Repetition, action, and accomplishment

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Most sophisticated organizations have articulated a corporate mission, vision, or purpose statement and a set of core values. If you work for yourself or for a smaller company that has yet to contemplate its why and the root beliefs that guide employee behavior, then start there. Once these have been revealed, it’s critical to do more than circulate a press release, post them on a website, or enshrine them behind a pane of glass that’s framed and mounted in the executive corridor.

Many companies invest heavily in culture or leadership training that include “teaching” these corporate tenets under the assumption that, after the course evaluations have been collected, they’re done. However, research shows that within one hour, people will have forgotten an average of 50 percent of the information presented. Within 24 hours, they will have forgotten an average of 70 percent of new information, and within a week, their average retention will be 10 percent of the new information shared. It’s no wonder managers are unable to recall their organization’s mission, vision, or purpose statement and core values.

It’s critical that, in the days following training, participants revisit the training content in a follow-up activity that challenges them to recall, explain, and apply key learnings from the training. There are many ways to accomplish this, including formal learning assessments containing multiple-choice, fill-in-the-blank, or open-ended application questions. These should be scheduled at two-day, two-week, and two-month intervals to maximize retention. You can also observe behavior, audit recorded customer calls, and evaluate performance in other ways before offering feedback.

Another approach is a process called three-person teaching. I first learned this technique from the work of Stephen Covey. An educator himself, he understood that when you’re learning new information in preparation to teach someone else, you don’t see yourself as a passive learner. You see yourself as an active teacher who’s preparing to teach. And this perspective significantly increases:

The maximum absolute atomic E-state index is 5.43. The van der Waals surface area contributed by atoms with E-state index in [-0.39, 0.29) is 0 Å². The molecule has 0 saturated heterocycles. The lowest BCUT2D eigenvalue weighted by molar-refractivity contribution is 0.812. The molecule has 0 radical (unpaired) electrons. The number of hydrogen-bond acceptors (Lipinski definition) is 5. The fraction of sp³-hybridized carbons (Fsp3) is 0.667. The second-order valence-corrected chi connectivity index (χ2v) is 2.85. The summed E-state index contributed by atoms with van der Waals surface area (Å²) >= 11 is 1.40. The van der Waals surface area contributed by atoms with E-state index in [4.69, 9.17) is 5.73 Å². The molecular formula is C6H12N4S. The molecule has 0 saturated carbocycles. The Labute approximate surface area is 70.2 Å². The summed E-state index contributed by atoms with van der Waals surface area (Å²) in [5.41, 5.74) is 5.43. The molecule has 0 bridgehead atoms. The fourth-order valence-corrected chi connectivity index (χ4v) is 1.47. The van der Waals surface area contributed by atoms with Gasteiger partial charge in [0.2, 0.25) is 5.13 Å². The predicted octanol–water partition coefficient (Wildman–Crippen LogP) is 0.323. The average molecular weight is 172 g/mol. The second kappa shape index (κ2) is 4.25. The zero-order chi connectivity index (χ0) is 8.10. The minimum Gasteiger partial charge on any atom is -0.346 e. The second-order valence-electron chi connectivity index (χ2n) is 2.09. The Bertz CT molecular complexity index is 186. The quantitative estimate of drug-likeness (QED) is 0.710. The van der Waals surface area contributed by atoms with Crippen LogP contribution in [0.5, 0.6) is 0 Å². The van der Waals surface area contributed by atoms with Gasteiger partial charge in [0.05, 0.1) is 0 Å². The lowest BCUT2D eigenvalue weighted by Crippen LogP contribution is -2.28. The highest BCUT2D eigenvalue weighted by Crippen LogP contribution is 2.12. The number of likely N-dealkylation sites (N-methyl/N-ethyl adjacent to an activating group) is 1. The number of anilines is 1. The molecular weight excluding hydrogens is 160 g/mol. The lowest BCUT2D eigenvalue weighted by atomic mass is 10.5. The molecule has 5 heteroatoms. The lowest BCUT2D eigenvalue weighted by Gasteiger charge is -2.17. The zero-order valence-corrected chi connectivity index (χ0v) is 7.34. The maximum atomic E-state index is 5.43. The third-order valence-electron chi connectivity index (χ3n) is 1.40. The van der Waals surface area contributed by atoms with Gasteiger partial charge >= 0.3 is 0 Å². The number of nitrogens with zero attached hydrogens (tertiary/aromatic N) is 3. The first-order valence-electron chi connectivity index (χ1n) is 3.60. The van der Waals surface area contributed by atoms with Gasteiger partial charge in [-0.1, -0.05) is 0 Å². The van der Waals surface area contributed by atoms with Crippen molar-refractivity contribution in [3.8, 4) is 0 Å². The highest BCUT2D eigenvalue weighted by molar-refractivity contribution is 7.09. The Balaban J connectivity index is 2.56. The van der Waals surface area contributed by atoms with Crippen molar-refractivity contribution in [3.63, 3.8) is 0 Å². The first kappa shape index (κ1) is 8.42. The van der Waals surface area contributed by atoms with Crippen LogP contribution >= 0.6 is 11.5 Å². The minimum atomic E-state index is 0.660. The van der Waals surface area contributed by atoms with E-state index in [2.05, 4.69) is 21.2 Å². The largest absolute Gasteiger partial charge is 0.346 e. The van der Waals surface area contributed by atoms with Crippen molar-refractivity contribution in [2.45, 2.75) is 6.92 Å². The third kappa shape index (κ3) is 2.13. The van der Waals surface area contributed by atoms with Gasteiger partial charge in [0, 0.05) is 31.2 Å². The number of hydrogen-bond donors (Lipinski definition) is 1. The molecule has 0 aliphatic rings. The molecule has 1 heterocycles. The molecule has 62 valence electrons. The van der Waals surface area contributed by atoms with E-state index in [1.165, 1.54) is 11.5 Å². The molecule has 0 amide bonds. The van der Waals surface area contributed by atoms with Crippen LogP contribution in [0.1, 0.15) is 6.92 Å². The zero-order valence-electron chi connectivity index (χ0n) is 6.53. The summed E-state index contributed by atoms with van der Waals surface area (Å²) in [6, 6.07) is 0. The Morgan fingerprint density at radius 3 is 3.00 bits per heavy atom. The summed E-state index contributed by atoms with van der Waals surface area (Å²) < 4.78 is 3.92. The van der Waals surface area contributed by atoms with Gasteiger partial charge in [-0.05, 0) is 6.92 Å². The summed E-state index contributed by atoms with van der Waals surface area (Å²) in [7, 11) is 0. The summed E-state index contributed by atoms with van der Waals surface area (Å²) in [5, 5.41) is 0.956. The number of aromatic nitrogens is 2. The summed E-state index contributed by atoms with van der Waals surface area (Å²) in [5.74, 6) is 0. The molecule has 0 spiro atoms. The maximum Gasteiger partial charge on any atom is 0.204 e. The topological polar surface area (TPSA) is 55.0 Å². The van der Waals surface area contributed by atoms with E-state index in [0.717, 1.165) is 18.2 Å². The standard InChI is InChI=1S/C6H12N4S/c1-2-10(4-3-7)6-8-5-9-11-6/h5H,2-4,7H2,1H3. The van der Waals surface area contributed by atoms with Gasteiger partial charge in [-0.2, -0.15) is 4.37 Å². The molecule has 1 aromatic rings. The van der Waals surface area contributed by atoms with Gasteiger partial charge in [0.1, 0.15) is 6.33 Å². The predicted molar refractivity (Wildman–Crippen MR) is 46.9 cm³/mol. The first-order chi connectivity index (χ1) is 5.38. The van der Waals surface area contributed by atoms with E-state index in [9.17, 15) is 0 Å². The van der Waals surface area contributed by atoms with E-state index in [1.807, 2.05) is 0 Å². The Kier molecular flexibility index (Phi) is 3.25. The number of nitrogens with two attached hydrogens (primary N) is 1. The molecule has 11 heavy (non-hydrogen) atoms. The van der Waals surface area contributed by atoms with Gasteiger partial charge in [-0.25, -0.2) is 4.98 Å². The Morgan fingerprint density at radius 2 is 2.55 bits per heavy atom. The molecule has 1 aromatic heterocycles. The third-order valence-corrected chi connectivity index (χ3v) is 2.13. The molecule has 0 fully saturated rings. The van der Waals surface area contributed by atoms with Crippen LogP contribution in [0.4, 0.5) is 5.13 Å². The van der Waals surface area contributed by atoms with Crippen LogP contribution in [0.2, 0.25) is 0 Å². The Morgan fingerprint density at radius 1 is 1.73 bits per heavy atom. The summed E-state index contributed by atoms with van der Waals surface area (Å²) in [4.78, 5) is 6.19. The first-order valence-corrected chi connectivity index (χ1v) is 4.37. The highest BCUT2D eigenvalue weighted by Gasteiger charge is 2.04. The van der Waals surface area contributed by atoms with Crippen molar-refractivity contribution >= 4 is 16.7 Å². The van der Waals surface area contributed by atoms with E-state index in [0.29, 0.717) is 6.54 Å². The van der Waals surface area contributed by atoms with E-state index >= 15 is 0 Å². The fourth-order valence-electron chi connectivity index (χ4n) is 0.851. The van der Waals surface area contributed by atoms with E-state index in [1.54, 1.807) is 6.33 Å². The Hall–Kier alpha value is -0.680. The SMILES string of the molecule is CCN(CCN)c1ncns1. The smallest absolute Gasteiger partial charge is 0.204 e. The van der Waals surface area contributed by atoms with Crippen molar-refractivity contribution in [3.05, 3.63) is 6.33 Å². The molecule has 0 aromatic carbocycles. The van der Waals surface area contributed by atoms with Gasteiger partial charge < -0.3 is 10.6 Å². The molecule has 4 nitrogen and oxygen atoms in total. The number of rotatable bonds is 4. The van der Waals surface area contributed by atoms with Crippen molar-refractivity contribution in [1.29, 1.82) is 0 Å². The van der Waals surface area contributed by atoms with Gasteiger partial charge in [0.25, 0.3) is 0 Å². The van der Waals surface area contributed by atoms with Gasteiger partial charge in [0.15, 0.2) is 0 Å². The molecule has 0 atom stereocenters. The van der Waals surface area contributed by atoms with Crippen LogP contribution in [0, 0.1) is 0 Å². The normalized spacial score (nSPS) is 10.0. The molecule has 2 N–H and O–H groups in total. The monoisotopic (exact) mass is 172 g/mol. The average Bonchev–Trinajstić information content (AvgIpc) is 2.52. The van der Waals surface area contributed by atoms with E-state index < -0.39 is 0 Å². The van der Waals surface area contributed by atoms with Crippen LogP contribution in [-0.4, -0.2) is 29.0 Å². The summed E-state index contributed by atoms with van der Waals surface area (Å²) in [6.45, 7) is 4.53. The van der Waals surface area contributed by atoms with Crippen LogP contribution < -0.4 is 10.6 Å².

• Retention (your own learning),
  • The likelihood of application (For instance, if you’re teaching people how to model a core value in the workplace, isn’t it probable that you’ll model this value yourself?),
  • Interpersonal communication, and
  • Deepens relationships (the return you receive for investing in the development of others)

In my book, The Revelation Conversation: Inspire Greater Employee Engagement by Connecting to Purpose, I applied this concept using a tool called a Revelation Conversation, which is an informal conversation between a manager and direct report whereby the manager reveals the employee’s total job role, links daily work activities to the organization’s purpose and core values, and inspires greater employee engagement. This process requires that managers first become familiar with the totality of a job role, the organization’s mission, vision, or purpose and core values, and how the job roles they oversee connect to these corporate ideals.

Here’s how three-person teaching works:

  1. The first person teaches (as I do in the book and in this blog post).
  2. The second person (the reader of the book or this post) captures, comprehends, evaluates to see if it makes sense, thinks about application, and then teaches a third person.
  3. The third person can then gain the same awareness that the first person has and repeat the process by teaching others, cascading the information throughout the organization.

As it applies to corporate ideals, don’t just read the guiding statements and core values as an intellectual exercise. Consider how the organization interprets, connects to, and applies these statements and values in employees’ actions, behaviors, and decision-making. Then, write out these illustrations to reinforce, model, and manifest them in your real world of work.

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